Saginaw Bay Night Bite

By Mark Pieniozek

Blog 45

The Saginaw Bay can be a phenomenal bite as soon as the ice leaves the Bay, and night fishing is a great way to start catching early season walleye. Shallow water, less than 12 feet is full of walleye in the pre-spawn to post-spawn calendar periods and they are hungry! Floating body baits, like #5 or #7 Berkley Flicker Minnows pulled behind Off-Shore inline planer boards at slow speeds can fill your live well.

 

Before we go into catching these fish, let’s talk about safety. Night fishing adds an element of risk that isn’t there during the day. Be sure to always wear your PFD, have a good light source handy, keep your boat neat and organized and file a float plan letting folks know where you are fishing and when you plan on returning. Drive slower than you would during the day, and always keep your kill switch hooked up when using the main engine.

Blog 45

In early spring, walleye will be migrating in and out of the Saginaw and Kawkawlin Rivers to spawn and to use the warmer water to hunt for food. Shallow water (4-12’) around the river mouths is a great place to start. Trolling from the river mouths North to the water intake crib (seen on your GPS) is a very productive area to try. Keep moving the boat into different water depths until you find one that is productive.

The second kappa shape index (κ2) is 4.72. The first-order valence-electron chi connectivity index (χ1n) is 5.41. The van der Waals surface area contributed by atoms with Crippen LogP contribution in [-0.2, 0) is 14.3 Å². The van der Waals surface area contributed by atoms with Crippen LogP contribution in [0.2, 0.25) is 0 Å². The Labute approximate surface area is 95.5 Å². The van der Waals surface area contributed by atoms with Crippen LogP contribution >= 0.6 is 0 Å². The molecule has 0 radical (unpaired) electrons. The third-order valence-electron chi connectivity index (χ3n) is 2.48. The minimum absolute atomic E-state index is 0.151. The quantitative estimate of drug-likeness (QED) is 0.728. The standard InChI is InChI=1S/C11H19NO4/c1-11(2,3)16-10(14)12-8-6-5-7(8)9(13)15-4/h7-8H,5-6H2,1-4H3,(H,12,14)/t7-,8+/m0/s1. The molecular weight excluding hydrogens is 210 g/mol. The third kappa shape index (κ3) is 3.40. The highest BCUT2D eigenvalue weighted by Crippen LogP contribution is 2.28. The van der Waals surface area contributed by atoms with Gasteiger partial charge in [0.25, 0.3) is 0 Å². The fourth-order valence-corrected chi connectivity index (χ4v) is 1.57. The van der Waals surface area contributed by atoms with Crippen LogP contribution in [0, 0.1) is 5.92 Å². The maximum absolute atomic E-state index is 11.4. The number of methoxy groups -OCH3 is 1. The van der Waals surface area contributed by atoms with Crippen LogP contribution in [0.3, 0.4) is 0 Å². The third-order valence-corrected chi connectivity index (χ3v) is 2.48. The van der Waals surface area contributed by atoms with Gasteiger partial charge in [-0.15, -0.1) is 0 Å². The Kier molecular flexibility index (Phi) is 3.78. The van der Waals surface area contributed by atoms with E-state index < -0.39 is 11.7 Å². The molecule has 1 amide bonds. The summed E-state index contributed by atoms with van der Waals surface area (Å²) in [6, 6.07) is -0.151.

I like to run floating, shallow diving stick baits 15 to 35’ behind the Off-Shore boards. Flicker Minnows are let back about the same distance. Keep your baits high in the water column…night biters love to feed up! I like to start trolling slowly, around 1.2 mph, but will speed up as I start catching fish until the fish tell me I’m going too fast. Color doesn’t seem to matter much at night but be sure to get your crankbaits tuned properly so they run true.

Blog 45

Seeing your Off-Shore inline planer boards at night can be a challenge, so I attach a small green glow stick to my boards. I have tried other colors, but the green is the easiest to see most nights. Use the slits in the boards’ flag or simply tape the glow stick to the arm of the flag.

This much overlooked bite can be fast and furious with doubles and triples being common! Make sure everyone in the boat knows the routine of landing a fish so no one ends up with a hook somewhere you don’t want it. Be careful when netting; don’t overreach with the net.

This is some of my favorite fishing on Saginaw Bay. There are very few boats out, the fish are in predictable areas and easy to catch most nights. I hope you take the opportunity to try it this spring.


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